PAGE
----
Top Historic Sights in Suure-Jaani, Estonia

Explore the historic highlights of Suure-Jaani

Olustvere Manor

Olustvere manor was founded in the second half on the 16th century. At the end of the 18th century the manor came into the possession of the Fersens - an ancient noble family from Northern Germany. The manor stayed in their possession until its expropriation by the Republic of Estonia in 1918. Olustvere is one of the best preserved manorial estate ensembles in Estonia. The current English-style main building was complete ...
Founded: 1903 | Location: Suure-Jaani, Estonia

Suure-Jaani Church

The Church of Great Saint John the Baptist was built as a Gothic style fort-church probably in the end of 13th century but before 1330's. It is a typical Central-Estonian church with three naves. There is a rectangular east choir and tetragonal west tower. The portals of the church are remarkable. During the wars the pillars and arches of the church were destroyed. Supposedly, the church had round pillars. The wooden ceil ...
Founded: 13th century | Location: Suure-Jaani, Estonia

Lõhavere Hill Fort

Lõhavere was an ancient hill fort of Lembitu, the legendary chief of Estonians. It was used in defensive purposes about 20 years in the 12th and 13th centuries. Lembitu was killed in the battle of Madise (St. Matthew’s) day in 1217 by German crusaders and Latgalian allies. Towering in the middle of the forest, the hill of the fort with it's naturally deep slopes leaves an imposing impression even today. ...
Founded: 12th-13th centuries | Location: Suure-Jaani, Estonia

Featured Historic Landmarks, Sites & Buildings

Historic Site of the week

Kisimul Castle

Dating from the 15th century, Kisimul is the only significant surviving medieval castle in the Outer Hebrides. It was the residence of the chief of the Macneils of Barra, who claimed descent from the legendary Niall of the Nine Hostages. Tradition tells of the Macneils settling in Barra in the 11th century, but it was only in 1427 that Gilleonan Macneil comes on record as the first lord. He probably built the castle that dominates the rocky islet, and in its shadow a crew house for his personal galley and crew. The sea coursed through Macneil veins, and a descendant, Ruari ‘the Turbulent’, was arrested for piracy of an English ship during King James VI’s reign in the later 16th century.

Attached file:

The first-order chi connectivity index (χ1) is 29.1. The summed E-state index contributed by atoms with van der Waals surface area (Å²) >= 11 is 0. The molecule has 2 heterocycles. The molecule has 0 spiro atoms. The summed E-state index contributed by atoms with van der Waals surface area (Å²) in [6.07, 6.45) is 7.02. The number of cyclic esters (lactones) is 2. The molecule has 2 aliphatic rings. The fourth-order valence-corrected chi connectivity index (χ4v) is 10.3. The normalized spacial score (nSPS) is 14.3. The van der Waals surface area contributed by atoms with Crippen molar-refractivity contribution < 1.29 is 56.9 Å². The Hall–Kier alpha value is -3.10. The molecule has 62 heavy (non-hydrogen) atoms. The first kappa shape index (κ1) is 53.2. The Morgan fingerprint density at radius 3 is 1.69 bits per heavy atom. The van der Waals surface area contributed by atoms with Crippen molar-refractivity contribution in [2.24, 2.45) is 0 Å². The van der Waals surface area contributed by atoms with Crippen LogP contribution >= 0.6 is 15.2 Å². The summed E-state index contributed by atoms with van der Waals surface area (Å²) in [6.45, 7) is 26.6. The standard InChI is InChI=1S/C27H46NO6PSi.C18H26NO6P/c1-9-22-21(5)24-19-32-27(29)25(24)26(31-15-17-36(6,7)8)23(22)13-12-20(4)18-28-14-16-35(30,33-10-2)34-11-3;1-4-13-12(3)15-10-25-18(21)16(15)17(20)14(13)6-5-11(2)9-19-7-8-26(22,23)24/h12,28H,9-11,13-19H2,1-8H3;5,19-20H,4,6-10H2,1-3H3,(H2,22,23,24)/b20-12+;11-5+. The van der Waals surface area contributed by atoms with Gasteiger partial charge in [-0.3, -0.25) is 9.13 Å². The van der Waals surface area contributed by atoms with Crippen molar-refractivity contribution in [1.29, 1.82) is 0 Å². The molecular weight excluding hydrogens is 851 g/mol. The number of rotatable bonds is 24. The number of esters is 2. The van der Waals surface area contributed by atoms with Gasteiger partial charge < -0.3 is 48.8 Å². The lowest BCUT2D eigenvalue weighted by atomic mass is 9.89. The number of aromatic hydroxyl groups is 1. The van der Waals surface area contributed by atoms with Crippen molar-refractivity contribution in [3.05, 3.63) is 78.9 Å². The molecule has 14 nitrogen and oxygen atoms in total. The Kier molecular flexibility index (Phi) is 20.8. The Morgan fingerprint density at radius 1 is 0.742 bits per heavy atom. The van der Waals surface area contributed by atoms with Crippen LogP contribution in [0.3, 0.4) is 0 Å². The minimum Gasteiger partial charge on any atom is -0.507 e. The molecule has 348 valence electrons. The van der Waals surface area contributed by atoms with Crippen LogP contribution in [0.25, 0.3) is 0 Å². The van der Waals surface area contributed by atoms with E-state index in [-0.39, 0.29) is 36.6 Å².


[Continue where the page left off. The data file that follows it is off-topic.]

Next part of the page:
Heavy debts eventually forced the Macneil chiefs to sell Barra in 1838. However, a descendant, Robert Lister Macneil, the 45th Chief, repurchased the estate in 1937, and set about restoring his ancestral seat. It passed into Historic Scotland’s care in 2000.

The castle dates essentially from the 15th century. It takes the form of a three-storey tower house. This formed the residence of the clan chief. An associated curtain wall fringed the small rock on which the castle stood, and enclosed a small courtyard in which there are ancillary buildings. These comprised a feasting hall, a chapel, a tanist’s house and a watchman’s house. Most were restored in the 20th century, the tanist’s house serving as the family home of the Macneils. A well near the postern gate is fed with fresh water from an underground seam. Outside the curtain wall, beside the original landing-place, are the foundations of the crew house, where the sailors manning their chief’s galley had their quarters.